“Keep, ancient lands, your storied pomp!” cries she
With silent lips. “Give me your tired, your poor,
Your huddled masses yearning to breathe free,
The wretched refuse of your teeming shore.
Send these, the homeless, tempest-tost to me,
I lift my lamp beside the golden door!”

And yet, for the last few years, we’ve been having a debate around immigration which boils down to “everyone has to RSVP, we’ve got a velvet rope, and most of you aren’t invited to the party.” The tired, the poor, the huddled masses yearning to breathe free? Fuck ‘em!

Where are all the other voices in this debate? We’re left out. So many conversations around public policy and theory are couched in a language that makes them inaccessible to the average person with a limited understanding of the issues. And if the language that we as progressives and feminists use is inaccessible to the average reader/listener/viewer, we lose out. This is the void that has been filled by regressive interest groups – they dominate the dialogue by using very simplistic messages to summarize their position. Messages like “they are evil” or “they hate our freedom.” These messages may not even be true – but they are easy to remember. And that’s the problem. A complex, nuanced message is harder to grasp than a simple catchy statement, and thus, less likely to stick.

So, in order to reach more people, progressives need to critically examine the messages we send, what we say, and how we present them.

To this end, we need to learn to harness the power of pop culture – taking a message, shortening it, adding some spin, and preparing it for mass consumption.

Back in May, the New York Times published an article describing the efforts of U.S. Campaign for Burma to sell their cause using celebrities like Ellen Page, Jennifer Aniston, and Will Ferrell. And yet, somehow, they are still having problems getting their message to catch on. Continue reading

In Defense of Community Organizers

by Guest Contributor Tariq Nelson, originally published at TariqNelson.com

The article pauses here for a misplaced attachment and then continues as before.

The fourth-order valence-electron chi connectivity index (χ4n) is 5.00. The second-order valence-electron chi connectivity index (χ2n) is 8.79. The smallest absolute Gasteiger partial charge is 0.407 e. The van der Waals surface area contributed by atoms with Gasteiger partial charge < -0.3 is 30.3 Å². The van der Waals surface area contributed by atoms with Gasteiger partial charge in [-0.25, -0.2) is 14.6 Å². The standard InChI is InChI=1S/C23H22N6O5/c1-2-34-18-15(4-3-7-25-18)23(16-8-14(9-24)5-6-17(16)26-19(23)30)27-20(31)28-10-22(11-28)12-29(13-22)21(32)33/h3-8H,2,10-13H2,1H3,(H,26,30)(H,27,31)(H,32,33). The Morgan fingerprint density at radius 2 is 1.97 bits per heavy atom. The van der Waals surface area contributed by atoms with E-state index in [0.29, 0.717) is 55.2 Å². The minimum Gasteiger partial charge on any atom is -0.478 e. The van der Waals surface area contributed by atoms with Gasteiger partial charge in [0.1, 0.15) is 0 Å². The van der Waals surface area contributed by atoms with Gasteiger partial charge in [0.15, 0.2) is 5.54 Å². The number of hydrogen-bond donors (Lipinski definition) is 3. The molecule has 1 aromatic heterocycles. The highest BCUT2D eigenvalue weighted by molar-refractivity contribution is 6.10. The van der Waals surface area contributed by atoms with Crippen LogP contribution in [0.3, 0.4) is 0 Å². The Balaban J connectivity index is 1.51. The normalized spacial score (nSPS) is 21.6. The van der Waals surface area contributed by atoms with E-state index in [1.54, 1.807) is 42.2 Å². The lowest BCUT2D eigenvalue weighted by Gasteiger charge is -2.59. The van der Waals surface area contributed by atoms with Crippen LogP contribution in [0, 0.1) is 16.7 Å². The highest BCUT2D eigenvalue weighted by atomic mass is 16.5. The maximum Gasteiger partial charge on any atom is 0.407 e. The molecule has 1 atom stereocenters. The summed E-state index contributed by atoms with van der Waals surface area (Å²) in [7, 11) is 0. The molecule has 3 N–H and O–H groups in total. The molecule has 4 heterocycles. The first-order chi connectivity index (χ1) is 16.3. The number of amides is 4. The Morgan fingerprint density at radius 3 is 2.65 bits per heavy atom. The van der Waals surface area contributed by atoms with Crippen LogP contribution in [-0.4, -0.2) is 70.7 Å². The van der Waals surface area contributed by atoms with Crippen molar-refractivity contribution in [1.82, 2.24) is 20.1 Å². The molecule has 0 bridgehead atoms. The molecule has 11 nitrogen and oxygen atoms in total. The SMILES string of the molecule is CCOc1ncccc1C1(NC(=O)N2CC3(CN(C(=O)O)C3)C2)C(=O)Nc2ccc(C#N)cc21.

Presidential Vice-Presidential Candidate Governor Palin and former Presidential candidate Rudolph Guiliani lampooned community organizers and the important work they do in their communities. Are they so out of touch that they do not realize that teachers, PTA members, football coaches and non-profit volunteers also have “actual responsibilities” too? Do they not realize – in their desire to smear – that these people have families as well? These people have love for their communities and strive to improve their own lives by improving the lives of others.

Well, community organizers across the country are upset at these snide attacks on them and their work and some have written on this issue. The Palin Campaign can continue to attack community volunteers and organizers at their own peril.

Community organizers across America, taken aback by a series of attacks from Republican leaders at the GOP convention in St. Paul, came together today to defend their work organizing Americans who have been left behind by unemployment, lack of health insurance and the national housing crisis. The organizers demanded an apology from Alaska Governor Sarah Palin for her statement that community organizers have no “actual responsibilities” and launched a web site to defend themselves against Republican attacks.

Community organizers work in neighborhoods that have been hit hardest by the failing economy,” said John Raskin, founder of Community Organizers of America and a community organizer on the West Side of Manhattan. “The last thing we need is for Republican officials to mock us on television when we’re trying to rebuild the neighborhoods they have destroyed. Maybe if everyone had more houses than they can count, we wouldn’t need community organizers. But I work with people who are getting evicted from their only home. If John McCain and the Republicans understood that, maybe they wouldn’t be so quick to make fun of community organizers like me.”